Since an Earth-based antenna would not need any rotors or pointing mechanisms to track an unmoving satellite, the antenna could be made larger - MUCH larger.
We now call that orbit "geo-synchronous", and that's where we park communications satellites, and TV satellites.
It didn't occur to Arthur Clarke to patent his invention; and because he did not, the satellite communications revolution proceeded unimpaired by patent lawsuits.
Not much. 100 miles up is within the outer boundaries of our atmosphere, and something at that altitude would inevitably be slowed down by friction and would fall out of orbit. So the only things in orbit at 100 miles altitude is stuff that has fallen out of a higher orbit and is on the way down.
Non Geo stationary satellite is that satellite which has different angular velocity from earth and not placed on the height of 36000 Km from the earth. If you use Geo stationary satellite than only 3 satellites are enough to cover whole world.
most of satellite are geostationary and they are(most of them) active satellites too.
1 Therm is 100,000 BTU, and as there are 1000 BTU in 1 cubic foot of gas, 1 Therm = 100 cubic feet. Density of methane = 0.72 kg/cubic meter which is 35.3 cubic feet, so 100 cubic feet = 2.04 kg
They are not especially close, in general. Weather satellites are often in inclined geosynchronous orbits, to have one of a pair of satellites always over the target area. If the satellite is too low, it will have a very restricted view of the Earth, and will move too quickly to observe long period trends - such as weather fronts.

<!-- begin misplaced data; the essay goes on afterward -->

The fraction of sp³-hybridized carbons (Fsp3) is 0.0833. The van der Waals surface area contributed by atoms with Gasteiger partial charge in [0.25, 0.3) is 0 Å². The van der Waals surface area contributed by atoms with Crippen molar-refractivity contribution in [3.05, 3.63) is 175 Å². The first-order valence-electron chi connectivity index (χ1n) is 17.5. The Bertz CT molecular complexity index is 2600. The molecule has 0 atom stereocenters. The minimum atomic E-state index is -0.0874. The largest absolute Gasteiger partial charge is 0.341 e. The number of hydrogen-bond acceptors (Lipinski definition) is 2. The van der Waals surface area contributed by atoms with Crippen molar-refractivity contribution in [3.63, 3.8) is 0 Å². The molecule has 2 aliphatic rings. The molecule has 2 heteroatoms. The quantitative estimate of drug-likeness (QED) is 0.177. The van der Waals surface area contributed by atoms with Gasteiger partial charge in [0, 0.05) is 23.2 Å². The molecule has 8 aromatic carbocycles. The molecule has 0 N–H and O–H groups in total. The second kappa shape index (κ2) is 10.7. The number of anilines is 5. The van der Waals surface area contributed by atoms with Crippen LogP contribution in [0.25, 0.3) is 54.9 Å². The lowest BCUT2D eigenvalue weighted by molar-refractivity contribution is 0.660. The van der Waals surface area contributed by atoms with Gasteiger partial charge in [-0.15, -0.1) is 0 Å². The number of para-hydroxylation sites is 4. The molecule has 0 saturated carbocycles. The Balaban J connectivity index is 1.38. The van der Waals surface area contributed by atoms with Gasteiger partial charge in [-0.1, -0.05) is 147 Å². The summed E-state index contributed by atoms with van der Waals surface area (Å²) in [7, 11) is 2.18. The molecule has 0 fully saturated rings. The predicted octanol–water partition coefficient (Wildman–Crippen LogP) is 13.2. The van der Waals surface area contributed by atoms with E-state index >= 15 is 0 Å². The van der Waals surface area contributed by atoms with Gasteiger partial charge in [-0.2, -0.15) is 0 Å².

Saturn has no artificial satellites (or at least, none that we have discovered). The only planet that we know to have artificial satellites is our own planet, the Earth. We have not discovered any other intelligent species on other planets, so there is no one else to launch such satellites other than us, and we have not colonized other planets (although we have sent robotic probes to investigate them - but those probes have not become satellites, they have just passed by).
The acronym INSAT means Indian National Satellite in the Geo Stationary Orbit. The GSO satellites are useful for communication and weather forecasting . They carry C , Extended C and Ku Band Transponders (16 Numbers ) for TVRO and DBS schemes. The satellite design, testing, fabrication and assembly are the joint venture of Technical persons of ISRO and any individual.
24 active, but there are spares on standby.
Prev. Answer : A satellite does not need fuel to keep orbiting because it continues to orbit due to its inertia, which balances the effect of Earth's gravity.
Improved Answer : Satellites with no atmospheric interactions IDEALLY revolve around the Earth due to inertia, BUT most satellites ARE FUELLED because :
(1) some of them have elliptical orbits that may bring them close to the atmosphere during their orbits (for example Molniya orbits).
(2) satellites are affected by third body gravitational interactions (Sun, Moon) that affect their position (orbital altitude) every time they complete one revolution.
(3) Solar radiation pressure can cause a deviation in path over one complete revolution.
(4) Meteoric rock particles may hit the satellite causing orbit deviation.
In fact, the major factor is usually the effect of atmospheric drag.